Unconscious defensiveness in teams can easily trigger a dependency dynamic, where team members act out of a basic assumption that the leader will solve everything. This dynamic is often reflected on a larger scale in politics for example. Within organisations, a leader might not understand why team members are not effectively focusing on priorities, and team members behave as if the leader is taking care of everything important. In my example above, this dependency dynamic played out with team members assuming they didn’t need to voice their opinion and feelings about the change they were going through. The team leader unknowingly enforced this dynamic by never explicitly asking team members to express their opinion or feelings about the change when they were in team meetings, only focusing on asking members to report on their transactional activities. To lessen a dependency dynamic, teams must gain the ability to reflect together, develop their metacognitive skills and focus on creating a genuine interdependency when working on tasks. For the team to reach its optimum performance potential it must make the transformation from a defensive stance to a collaborative stance by shifting the dependency dynamic from the leader to every member of the team is critical.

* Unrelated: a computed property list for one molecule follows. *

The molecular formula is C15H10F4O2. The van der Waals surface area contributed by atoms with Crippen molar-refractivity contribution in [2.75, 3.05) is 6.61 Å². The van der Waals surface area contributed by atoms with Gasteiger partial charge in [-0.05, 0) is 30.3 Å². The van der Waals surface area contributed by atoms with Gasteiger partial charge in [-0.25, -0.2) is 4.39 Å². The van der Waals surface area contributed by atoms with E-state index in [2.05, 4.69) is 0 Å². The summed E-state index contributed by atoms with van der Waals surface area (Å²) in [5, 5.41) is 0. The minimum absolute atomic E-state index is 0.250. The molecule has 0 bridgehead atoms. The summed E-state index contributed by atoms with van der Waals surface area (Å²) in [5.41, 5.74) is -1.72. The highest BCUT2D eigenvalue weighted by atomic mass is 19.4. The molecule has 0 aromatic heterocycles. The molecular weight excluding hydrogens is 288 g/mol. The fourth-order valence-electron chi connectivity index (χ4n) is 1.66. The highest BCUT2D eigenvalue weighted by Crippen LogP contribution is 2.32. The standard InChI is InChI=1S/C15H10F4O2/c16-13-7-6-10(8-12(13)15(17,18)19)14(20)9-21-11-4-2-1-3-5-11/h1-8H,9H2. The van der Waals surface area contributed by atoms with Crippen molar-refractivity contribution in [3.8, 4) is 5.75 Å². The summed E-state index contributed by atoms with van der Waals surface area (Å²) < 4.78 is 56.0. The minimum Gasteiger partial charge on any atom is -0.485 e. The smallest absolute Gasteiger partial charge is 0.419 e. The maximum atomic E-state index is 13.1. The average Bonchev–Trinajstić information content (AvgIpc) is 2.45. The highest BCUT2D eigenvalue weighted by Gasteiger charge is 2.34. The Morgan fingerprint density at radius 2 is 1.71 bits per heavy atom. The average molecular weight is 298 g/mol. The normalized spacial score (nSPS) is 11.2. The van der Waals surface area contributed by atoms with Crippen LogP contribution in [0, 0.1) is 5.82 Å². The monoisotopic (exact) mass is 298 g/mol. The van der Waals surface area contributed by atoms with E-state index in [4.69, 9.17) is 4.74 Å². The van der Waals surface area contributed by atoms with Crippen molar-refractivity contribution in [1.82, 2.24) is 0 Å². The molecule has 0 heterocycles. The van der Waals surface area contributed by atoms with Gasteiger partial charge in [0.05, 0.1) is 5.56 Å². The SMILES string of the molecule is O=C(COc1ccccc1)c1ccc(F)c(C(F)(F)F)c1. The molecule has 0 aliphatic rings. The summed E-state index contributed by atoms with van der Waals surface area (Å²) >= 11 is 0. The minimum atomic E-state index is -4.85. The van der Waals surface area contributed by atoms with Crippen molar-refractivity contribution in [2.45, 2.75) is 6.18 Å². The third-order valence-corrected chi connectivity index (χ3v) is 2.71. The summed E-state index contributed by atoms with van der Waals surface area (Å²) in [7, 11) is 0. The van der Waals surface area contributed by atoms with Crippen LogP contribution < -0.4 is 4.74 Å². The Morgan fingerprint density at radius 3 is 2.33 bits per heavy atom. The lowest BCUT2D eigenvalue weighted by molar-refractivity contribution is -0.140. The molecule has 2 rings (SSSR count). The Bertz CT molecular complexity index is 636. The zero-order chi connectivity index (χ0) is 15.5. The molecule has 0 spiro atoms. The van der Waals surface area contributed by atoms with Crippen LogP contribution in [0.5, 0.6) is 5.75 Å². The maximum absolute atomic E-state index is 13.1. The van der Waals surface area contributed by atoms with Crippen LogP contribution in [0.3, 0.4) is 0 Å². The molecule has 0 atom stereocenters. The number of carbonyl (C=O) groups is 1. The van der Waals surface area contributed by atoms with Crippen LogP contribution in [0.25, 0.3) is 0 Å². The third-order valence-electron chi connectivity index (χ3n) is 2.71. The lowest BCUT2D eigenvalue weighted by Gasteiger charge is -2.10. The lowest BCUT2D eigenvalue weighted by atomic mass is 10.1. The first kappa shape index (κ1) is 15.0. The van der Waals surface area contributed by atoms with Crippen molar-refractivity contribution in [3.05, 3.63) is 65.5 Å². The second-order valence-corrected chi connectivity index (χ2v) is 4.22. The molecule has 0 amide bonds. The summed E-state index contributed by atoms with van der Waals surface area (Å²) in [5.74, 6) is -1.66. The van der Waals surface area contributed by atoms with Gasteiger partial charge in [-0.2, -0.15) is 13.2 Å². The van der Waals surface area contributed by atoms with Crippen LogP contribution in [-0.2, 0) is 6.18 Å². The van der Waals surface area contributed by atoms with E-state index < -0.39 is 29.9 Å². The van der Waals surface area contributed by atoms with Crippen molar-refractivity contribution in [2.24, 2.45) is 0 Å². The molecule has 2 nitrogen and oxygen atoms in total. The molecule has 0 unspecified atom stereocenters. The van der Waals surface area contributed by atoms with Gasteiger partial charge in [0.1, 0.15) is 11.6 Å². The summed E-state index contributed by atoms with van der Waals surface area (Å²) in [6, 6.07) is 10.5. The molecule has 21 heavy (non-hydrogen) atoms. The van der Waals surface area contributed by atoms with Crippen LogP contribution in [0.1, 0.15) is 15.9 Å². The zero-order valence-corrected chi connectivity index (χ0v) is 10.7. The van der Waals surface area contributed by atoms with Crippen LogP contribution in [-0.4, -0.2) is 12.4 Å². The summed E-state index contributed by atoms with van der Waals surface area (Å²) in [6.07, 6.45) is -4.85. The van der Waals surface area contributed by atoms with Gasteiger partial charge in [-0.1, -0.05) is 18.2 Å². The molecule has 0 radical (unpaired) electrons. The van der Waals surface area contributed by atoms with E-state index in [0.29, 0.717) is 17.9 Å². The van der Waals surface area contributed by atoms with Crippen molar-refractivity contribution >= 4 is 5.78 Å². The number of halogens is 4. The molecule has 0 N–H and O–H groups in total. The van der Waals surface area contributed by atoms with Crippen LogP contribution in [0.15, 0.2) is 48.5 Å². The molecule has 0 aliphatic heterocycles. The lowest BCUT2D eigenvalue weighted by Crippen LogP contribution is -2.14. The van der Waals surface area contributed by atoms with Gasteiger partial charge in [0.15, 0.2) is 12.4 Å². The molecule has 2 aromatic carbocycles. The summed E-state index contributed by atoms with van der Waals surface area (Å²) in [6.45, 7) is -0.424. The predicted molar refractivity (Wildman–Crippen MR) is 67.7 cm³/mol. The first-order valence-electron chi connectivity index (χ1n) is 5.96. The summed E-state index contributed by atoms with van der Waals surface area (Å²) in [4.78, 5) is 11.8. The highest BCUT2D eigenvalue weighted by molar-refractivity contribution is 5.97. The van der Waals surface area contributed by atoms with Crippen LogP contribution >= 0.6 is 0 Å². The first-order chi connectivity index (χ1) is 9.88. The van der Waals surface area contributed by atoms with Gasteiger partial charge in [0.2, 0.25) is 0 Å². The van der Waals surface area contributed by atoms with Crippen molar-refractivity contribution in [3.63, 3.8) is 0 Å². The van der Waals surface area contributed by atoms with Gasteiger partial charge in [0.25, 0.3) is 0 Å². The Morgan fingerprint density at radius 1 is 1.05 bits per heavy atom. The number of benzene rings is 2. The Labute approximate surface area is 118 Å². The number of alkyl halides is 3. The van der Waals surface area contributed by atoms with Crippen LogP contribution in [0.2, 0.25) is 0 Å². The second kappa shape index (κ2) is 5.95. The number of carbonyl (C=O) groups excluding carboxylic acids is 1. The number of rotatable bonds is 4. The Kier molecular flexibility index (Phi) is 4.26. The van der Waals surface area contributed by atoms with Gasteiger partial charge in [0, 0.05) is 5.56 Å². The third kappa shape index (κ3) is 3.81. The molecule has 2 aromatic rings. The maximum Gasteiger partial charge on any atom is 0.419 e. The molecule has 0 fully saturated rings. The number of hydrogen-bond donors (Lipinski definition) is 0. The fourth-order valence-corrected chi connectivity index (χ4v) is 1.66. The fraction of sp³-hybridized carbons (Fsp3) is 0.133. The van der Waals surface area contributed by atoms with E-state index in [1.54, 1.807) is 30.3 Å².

Frame of Reference 3: Fight or Flight